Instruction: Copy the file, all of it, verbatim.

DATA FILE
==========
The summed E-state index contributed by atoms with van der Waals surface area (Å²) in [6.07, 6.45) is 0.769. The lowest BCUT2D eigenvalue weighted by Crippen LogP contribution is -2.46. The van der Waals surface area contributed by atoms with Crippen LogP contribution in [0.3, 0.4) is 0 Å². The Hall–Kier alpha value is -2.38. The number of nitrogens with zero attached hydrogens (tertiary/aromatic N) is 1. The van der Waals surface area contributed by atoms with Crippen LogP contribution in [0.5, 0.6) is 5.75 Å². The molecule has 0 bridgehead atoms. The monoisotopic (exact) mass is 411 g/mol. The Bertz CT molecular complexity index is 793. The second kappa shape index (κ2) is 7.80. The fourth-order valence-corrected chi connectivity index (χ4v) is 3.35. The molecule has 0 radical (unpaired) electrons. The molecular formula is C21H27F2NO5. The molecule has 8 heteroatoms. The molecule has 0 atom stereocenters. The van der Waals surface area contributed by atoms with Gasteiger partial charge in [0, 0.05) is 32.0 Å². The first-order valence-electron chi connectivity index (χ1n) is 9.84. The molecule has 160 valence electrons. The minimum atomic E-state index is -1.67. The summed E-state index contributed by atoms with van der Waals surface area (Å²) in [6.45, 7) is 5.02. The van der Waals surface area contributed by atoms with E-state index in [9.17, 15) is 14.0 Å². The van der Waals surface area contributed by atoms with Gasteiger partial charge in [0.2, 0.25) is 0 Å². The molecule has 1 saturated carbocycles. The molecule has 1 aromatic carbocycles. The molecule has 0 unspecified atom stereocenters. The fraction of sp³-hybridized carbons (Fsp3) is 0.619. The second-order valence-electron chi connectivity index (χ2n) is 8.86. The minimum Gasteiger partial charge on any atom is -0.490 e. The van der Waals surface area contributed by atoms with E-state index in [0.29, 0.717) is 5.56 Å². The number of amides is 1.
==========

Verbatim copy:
The summed E-state index contributed by atoms with van der Waals surface area (Å²) in [6.07, 6.45) is 0.769. The lowest BCUT2D eigenvalue weighted by Crippen LogP contribution is -2.46. The van der Waals surface area contributed by atoms with Crippen LogP contribution in [0.3, 0.4) is 0 Å². The Hall–Kier alpha value is -2.38. The number of nitrogens with zero attached hydrogens (tertiary/aromatic N) is 1. The van der Waals surface area contributed by atoms with Crippen LogP contribution in [0.5, 0.6) is 5.75 Å². The molecule has 0 bridgehead atoms. The monoisotopic (exact) mass is 411 g/mol. The Bertz CT molecular complexity index is 793. The second kappa shape index (κ2) is 7.80. The fourth-order valence-corrected chi connectivity index (χ4v) is 3.35. The molecule has 0 radical (unpaired) electrons. The molecular formula is C21H27F2NO5. The molecule has 8 heteroatoms. The molecule has 0 atom stereocenters. The van der Waals surface area contributed by atoms with Gasteiger partial charge in [0, 0.05) is 32.0 Å². The first-order valence-electron chi connectivity index (χ1n) is 9.84. The molecule has 160 valence electrons. The minimum atomic E-state index is -1.67. The summed E-state index contributed by atoms with van der Waals surface area (Å²) in [6.45, 7) is 5.02. The van der Waals surface area contributed by atoms with E-state index in [9.17, 15) is 14.0 Å². The van der Waals surface area contributed by atoms with Gasteiger partial charge in [0.2, 0.25) is 0 Å². The molecule has 1 saturated carbocycles. The molecule has 1 aromatic carbocycles. The molecule has 0 unspecified atom stereocenters. The fraction of sp³-hybridized carbons (Fsp3) is 0.619. The second-order valence-electron chi connectivity index (χ2n) is 8.86. The minimum Gasteiger partial charge on any atom is -0.490 e. The van der Waals surface area contributed by atoms with E-state index in [0.29, 0.717) is 5.56 Å². The number of amides is 1.